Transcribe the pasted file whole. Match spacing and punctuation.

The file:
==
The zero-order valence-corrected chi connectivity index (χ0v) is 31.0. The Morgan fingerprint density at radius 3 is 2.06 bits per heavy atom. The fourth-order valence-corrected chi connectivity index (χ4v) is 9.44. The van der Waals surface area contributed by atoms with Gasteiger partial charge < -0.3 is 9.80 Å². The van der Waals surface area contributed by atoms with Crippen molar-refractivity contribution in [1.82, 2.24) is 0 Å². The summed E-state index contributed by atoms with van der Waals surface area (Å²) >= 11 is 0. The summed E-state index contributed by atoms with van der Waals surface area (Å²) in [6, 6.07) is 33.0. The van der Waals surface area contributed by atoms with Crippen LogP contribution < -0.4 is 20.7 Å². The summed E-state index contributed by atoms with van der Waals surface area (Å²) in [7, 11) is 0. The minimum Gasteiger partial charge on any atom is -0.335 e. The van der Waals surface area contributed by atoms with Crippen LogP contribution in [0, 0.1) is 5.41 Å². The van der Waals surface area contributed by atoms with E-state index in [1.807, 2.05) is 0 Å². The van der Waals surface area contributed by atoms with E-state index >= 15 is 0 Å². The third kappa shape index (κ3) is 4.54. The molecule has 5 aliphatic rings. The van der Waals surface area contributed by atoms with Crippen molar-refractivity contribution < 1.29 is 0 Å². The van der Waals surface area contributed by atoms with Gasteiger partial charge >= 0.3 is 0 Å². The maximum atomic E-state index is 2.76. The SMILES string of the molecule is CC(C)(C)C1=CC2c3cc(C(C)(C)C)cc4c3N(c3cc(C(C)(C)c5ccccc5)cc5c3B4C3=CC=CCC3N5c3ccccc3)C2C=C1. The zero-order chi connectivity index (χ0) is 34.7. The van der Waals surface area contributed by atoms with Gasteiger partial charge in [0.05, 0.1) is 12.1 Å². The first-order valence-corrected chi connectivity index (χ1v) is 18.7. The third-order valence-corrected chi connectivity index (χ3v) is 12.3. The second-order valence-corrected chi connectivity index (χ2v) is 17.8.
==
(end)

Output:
The zero-order valence-corrected chi connectivity index (χ0v) is 31.0. The Morgan fingerprint density at radius 3 is 2.06 bits per heavy atom. The fourth-order valence-corrected chi connectivity index (χ4v) is 9.44. The van der Waals surface area contributed by atoms with Gasteiger partial charge < -0.3 is 9.80 Å². The van der Waals surface area contributed by atoms with Crippen molar-refractivity contribution in [1.82, 2.24) is 0 Å². The summed E-state index contributed by atoms with van der Waals surface area (Å²) >= 11 is 0. The summed E-state index contributed by atoms with van der Waals surface area (Å²) in [6, 6.07) is 33.0. The van der Waals surface area contributed by atoms with Crippen LogP contribution < -0.4 is 20.7 Å². The summed E-state index contributed by atoms with van der Waals surface area (Å²) in [7, 11) is 0. The minimum Gasteiger partial charge on any atom is -0.335 e. The van der Waals surface area contributed by atoms with Crippen LogP contribution in [0, 0.1) is 5.41 Å². The van der Waals surface area contributed by atoms with E-state index in [1.807, 2.05) is 0 Å². The van der Waals surface area contributed by atoms with E-state index >= 15 is 0 Å². The third kappa shape index (κ3) is 4.54. The molecule has 5 aliphatic rings. The van der Waals surface area contributed by atoms with Crippen molar-refractivity contribution < 1.29 is 0 Å². The van der Waals surface area contributed by atoms with Gasteiger partial charge >= 0.3 is 0 Å². The maximum atomic E-state index is 2.76. The SMILES string of the molecule is CC(C)(C)C1=CC2c3cc(C(C)(C)C)cc4c3N(c3cc(C(C)(C)c5ccccc5)cc5c3B4C3=CC=CCC3N5c3ccccc3)C2C=C1. The zero-order chi connectivity index (χ0) is 34.7. The van der Waals surface area contributed by atoms with Gasteiger partial charge in [0.05, 0.1) is 12.1 Å². The first-order valence-corrected chi connectivity index (χ1v) is 18.7. The third-order valence-corrected chi connectivity index (χ3v) is 12.3. The second-order valence-corrected chi connectivity index (χ2v) is 17.8.